Creon and Antigone have conflicting views on citizenship. Creon believes that citizenship is by law while Antigone thinks it is by nature. According to Creon, citizenship is complete obedience to the orders of the country. On the other hand, Antigone felt that there should be room for individualism when one is undertaking her role as a citizen. She disobeyed Creon and buried her brother Polyneices. Creon decided to execute her for disobeying the laws of the city. As a punishment, Creon sent her to die in the cave outside Thebes. Creon felt that she had abandoned her citizenship. Creon prohibited the people of Thebes from burying Polyneices as the custom was. He told the people that Polyneices had distanced himself from them, and they should then not treat him as their own. This meant that Polyneices could not be buried by the people of Thebes. According to the customs members of the city buried their dead. Burial was a sign of recognition of affiliation and citizenship. Prohibition of the burial of Polyneices by Creon meant that he was not a citizen of Thebes.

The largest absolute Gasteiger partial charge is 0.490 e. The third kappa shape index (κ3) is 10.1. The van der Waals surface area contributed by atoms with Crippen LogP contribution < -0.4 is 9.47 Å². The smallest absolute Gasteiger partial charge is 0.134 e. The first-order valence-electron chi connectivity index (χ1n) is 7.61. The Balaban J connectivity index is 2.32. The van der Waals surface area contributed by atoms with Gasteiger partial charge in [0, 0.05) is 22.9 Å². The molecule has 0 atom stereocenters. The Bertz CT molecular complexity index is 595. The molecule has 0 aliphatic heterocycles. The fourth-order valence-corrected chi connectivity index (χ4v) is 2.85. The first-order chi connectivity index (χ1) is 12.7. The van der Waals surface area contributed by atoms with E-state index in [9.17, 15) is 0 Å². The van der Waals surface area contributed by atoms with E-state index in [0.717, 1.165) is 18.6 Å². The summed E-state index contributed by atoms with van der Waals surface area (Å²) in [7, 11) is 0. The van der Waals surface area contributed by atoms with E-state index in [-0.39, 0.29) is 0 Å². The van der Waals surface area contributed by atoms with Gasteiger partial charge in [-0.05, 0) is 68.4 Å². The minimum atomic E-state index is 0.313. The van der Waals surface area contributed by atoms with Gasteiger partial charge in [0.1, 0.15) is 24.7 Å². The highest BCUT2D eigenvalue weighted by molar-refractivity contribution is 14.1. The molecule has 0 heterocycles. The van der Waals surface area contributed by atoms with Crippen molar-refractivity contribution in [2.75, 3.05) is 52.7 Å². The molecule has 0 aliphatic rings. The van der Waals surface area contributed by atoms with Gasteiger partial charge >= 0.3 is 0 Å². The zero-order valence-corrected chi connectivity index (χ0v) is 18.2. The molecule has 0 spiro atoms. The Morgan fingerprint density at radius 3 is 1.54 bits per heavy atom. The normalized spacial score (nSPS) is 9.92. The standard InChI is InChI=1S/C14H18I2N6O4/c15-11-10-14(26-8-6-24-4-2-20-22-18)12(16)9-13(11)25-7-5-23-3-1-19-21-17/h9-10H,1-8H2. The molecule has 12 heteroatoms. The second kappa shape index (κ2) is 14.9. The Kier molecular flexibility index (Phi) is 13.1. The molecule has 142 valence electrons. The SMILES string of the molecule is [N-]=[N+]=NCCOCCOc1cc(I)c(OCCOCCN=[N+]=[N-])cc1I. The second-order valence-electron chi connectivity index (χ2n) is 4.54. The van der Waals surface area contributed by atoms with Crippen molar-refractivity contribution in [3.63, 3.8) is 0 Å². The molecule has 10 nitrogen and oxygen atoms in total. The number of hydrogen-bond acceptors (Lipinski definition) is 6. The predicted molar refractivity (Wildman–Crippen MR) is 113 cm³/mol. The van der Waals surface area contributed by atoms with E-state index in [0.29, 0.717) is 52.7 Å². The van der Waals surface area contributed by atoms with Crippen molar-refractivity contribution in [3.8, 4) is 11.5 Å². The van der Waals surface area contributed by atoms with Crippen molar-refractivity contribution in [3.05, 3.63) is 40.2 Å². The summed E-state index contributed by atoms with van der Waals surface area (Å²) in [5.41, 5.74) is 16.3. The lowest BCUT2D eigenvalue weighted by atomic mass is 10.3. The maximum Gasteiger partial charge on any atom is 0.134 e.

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Creon placed Polyneices in the same level as the Argives who were left unburied. These were foreigners who attacked the people of Thebes, and they were left to be fed on by the birds and dogs. For Creon, when Polyneices attacked the city he lost his citizenship, and he was a foreigner in the city. According to him citizenship is based on loyalty, and it is revoked when Polyneices attacked the city. This led to conflict between Antigone and Creon. According to Antigone, betrayal does not rob ones connection with his city, while Creon believes that citizenship is a contract and bleach of it means that the citizenship is terminated. There is a conflict in whether one becomes a citizen by law or nature.